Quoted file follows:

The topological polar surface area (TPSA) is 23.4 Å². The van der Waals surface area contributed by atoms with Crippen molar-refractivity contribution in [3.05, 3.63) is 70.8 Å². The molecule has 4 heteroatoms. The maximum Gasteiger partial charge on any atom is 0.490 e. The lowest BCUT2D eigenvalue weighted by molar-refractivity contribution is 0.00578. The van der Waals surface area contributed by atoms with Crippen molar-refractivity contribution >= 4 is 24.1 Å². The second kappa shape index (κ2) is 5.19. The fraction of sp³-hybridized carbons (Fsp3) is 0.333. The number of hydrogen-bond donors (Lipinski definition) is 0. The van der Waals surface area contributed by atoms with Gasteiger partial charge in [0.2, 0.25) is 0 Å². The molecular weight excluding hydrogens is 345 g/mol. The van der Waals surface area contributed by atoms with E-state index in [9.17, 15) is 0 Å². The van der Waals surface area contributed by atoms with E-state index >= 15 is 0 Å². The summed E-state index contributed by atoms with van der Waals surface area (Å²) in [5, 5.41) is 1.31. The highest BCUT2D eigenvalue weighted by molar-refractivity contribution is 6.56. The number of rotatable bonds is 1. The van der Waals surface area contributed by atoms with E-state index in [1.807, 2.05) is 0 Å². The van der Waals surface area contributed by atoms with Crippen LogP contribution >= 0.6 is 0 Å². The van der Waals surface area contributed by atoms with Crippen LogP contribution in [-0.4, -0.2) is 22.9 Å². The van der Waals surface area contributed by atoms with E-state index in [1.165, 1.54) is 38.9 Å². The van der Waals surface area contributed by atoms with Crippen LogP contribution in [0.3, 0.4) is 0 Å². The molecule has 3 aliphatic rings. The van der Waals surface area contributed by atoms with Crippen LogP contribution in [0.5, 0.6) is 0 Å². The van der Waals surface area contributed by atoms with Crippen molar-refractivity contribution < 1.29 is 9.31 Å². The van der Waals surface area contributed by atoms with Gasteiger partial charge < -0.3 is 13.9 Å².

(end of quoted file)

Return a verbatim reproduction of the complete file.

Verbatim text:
The topological polar surface area (TPSA) is 23.4 Å². The van der Waals surface area contributed by atoms with Crippen molar-refractivity contribution in [3.05, 3.63) is 70.8 Å². The molecule has 4 heteroatoms. The maximum Gasteiger partial charge on any atom is 0.490 e. The lowest BCUT2D eigenvalue weighted by molar-refractivity contribution is 0.00578. The van der Waals surface area contributed by atoms with Crippen molar-refractivity contribution >= 4 is 24.1 Å². The second kappa shape index (κ2) is 5.19. The fraction of sp³-hybridized carbons (Fsp3) is 0.333. The number of hydrogen-bond donors (Lipinski definition) is 0. The van der Waals surface area contributed by atoms with Gasteiger partial charge in [0.2, 0.25) is 0 Å². The molecular weight excluding hydrogens is 345 g/mol. The van der Waals surface area contributed by atoms with E-state index in [9.17, 15) is 0 Å². The van der Waals surface area contributed by atoms with E-state index >= 15 is 0 Å². The summed E-state index contributed by atoms with van der Waals surface area (Å²) in [5, 5.41) is 1.31. The highest BCUT2D eigenvalue weighted by molar-refractivity contribution is 6.56. The number of rotatable bonds is 1. The van der Waals surface area contributed by atoms with E-state index in [1.807, 2.05) is 0 Å². The van der Waals surface area contributed by atoms with Crippen LogP contribution >= 0.6 is 0 Å². The van der Waals surface area contributed by atoms with Crippen LogP contribution in [-0.4, -0.2) is 22.9 Å². The van der Waals surface area contributed by atoms with E-state index in [1.165, 1.54) is 38.9 Å². The van der Waals surface area contributed by atoms with Crippen LogP contribution in [0.3, 0.4) is 0 Å². The molecule has 3 aliphatic rings. The van der Waals surface area contributed by atoms with Crippen LogP contribution in [0.5, 0.6) is 0 Å². The van der Waals surface area contributed by atoms with Crippen molar-refractivity contribution < 1.29 is 9.31 Å². The van der Waals surface area contributed by atoms with Gasteiger partial charge < -0.3 is 13.9 Å².